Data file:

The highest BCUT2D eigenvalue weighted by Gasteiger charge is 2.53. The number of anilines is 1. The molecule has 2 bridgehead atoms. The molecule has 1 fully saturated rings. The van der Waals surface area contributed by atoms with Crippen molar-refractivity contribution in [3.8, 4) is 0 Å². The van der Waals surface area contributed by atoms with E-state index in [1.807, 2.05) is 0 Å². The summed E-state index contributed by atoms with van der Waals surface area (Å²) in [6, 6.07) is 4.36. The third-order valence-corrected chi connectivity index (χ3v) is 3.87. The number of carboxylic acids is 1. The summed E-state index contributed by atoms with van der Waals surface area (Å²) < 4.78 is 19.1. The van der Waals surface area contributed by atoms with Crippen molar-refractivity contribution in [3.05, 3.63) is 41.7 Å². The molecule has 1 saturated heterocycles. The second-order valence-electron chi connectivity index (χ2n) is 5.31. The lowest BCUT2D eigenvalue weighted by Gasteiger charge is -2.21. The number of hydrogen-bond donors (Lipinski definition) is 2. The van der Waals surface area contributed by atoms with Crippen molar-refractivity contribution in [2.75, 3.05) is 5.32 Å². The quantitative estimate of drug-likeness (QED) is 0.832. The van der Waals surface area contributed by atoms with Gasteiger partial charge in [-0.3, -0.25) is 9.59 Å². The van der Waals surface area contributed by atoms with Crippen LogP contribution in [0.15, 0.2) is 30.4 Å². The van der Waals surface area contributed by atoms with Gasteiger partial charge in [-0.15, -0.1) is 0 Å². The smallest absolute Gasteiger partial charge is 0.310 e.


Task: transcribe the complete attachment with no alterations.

The highest BCUT2D eigenvalue weighted by Gasteiger charge is 2.53. The number of anilines is 1. The molecule has 2 bridgehead atoms. The molecule has 1 fully saturated rings. The van der Waals surface area contributed by atoms with Crippen molar-refractivity contribution in [3.8, 4) is 0 Å². The van der Waals surface area contributed by atoms with E-state index in [1.807, 2.05) is 0 Å². The summed E-state index contributed by atoms with van der Waals surface area (Å²) in [6, 6.07) is 4.36. The third-order valence-corrected chi connectivity index (χ3v) is 3.87. The number of carboxylic acids is 1. The summed E-state index contributed by atoms with van der Waals surface area (Å²) < 4.78 is 19.1. The van der Waals surface area contributed by atoms with Crippen molar-refractivity contribution in [3.05, 3.63) is 41.7 Å². The molecule has 1 saturated heterocycles. The second-order valence-electron chi connectivity index (χ2n) is 5.31. The lowest BCUT2D eigenvalue weighted by Gasteiger charge is -2.21. The number of hydrogen-bond donors (Lipinski definition) is 2. The van der Waals surface area contributed by atoms with Crippen molar-refractivity contribution in [2.75, 3.05) is 5.32 Å². The quantitative estimate of drug-likeness (QED) is 0.832. The van der Waals surface area contributed by atoms with Gasteiger partial charge in [-0.3, -0.25) is 9.59 Å². The van der Waals surface area contributed by atoms with Crippen LogP contribution in [0.15, 0.2) is 30.4 Å². The van der Waals surface area contributed by atoms with Gasteiger partial charge in [-0.15, -0.1) is 0 Å². The smallest absolute Gasteiger partial charge is 0.310 e.